Preparing Your Home for a Foster Animal

Fostering an animal
Fostering an animal


Mary Margaret Penrose is a professor of law at the Texas A&M University School of Law in Fort Worth, Texas. When she is not teaching subjects such as constitutional law and gender discrimination, Mary Margaret Penrose engages with local charities and community groups. Meg Penrose is especially interested in pet rescue work.

Fostering an animal is one of the most direct ways in which a person or family can support a local pet rescue. Foster families care for a cat or dog while a rescue or shelter continues to advertise the animal to potential families, in hopes of finding the pet a forever home. There are several steps individuals and families can take when preparing their home for a foster animal.

Arguably the most important action every pet owner must take is to prepare their own animals for a visitor. This includes taking medical precautions against possible infections and illnesses. All pets at a foster home should be up to date on vaccinations. Any owner unsure of fostering due to health concerns should consult with a trusted veterinarian.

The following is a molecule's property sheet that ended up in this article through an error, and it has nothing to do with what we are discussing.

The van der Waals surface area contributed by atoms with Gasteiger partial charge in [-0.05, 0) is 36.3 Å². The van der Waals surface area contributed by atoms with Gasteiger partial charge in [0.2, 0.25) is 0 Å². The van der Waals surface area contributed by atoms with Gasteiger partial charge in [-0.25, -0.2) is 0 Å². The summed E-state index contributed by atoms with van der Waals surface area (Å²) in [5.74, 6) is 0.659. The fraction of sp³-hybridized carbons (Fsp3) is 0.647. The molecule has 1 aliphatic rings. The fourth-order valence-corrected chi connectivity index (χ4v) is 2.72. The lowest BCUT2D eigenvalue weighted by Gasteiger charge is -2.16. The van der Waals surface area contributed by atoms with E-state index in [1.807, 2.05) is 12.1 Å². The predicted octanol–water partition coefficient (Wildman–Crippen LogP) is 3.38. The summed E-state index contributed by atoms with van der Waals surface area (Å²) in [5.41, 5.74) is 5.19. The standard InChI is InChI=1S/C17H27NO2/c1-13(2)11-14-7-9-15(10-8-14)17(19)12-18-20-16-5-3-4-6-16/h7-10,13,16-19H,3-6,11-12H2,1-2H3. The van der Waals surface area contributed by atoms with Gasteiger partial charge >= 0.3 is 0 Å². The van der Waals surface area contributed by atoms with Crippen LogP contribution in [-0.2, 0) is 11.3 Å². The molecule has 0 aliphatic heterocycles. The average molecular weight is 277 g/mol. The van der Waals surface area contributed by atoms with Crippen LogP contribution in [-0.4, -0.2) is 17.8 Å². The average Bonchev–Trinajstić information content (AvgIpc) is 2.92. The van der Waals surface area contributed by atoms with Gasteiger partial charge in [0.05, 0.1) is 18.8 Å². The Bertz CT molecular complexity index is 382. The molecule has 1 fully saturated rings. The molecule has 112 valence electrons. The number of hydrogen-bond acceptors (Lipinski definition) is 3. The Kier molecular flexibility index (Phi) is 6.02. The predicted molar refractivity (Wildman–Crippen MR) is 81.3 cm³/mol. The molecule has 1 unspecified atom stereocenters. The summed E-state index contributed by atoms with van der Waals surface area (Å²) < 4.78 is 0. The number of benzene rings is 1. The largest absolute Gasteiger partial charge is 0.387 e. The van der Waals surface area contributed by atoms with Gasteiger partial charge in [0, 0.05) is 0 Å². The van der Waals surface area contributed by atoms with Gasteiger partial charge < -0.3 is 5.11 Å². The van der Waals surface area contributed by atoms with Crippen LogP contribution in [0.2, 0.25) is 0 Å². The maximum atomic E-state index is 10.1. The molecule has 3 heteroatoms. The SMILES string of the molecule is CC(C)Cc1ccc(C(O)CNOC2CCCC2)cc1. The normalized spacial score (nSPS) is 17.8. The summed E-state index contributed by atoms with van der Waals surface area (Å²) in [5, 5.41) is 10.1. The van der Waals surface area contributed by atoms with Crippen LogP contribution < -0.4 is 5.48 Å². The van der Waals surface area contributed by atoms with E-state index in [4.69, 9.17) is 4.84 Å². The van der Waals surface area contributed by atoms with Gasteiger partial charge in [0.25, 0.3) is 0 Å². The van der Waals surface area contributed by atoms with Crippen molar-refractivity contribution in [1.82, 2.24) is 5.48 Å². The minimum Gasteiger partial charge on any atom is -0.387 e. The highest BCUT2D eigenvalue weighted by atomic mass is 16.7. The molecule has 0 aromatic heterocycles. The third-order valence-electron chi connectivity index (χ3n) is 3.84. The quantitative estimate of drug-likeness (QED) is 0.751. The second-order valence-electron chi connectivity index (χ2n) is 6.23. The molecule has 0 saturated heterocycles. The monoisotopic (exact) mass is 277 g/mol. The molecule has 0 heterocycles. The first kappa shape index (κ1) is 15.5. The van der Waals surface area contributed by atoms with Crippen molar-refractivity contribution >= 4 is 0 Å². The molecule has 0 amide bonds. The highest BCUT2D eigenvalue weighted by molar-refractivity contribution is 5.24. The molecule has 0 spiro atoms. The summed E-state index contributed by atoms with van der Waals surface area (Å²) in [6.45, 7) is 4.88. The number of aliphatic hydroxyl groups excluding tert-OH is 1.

Individuals must also prepare their living space for a new animal. Cats and dogs are curious species and, once comfortable, will be eager to explore their new surroundings. The key to effectively pet proofing a home is to fully appreciate an animal’s ability to get into trouble. Removing toxic substances, choking hazards, wires, plants, and plastic items from reach is a great place to start, but foster parents will need to remain vigilant as a pet moves throughout the house.

Finally, foster families must secure their yard. No foster animal should be left unattended outside. If a yard is not fenced in, foster animals should remain leashed.


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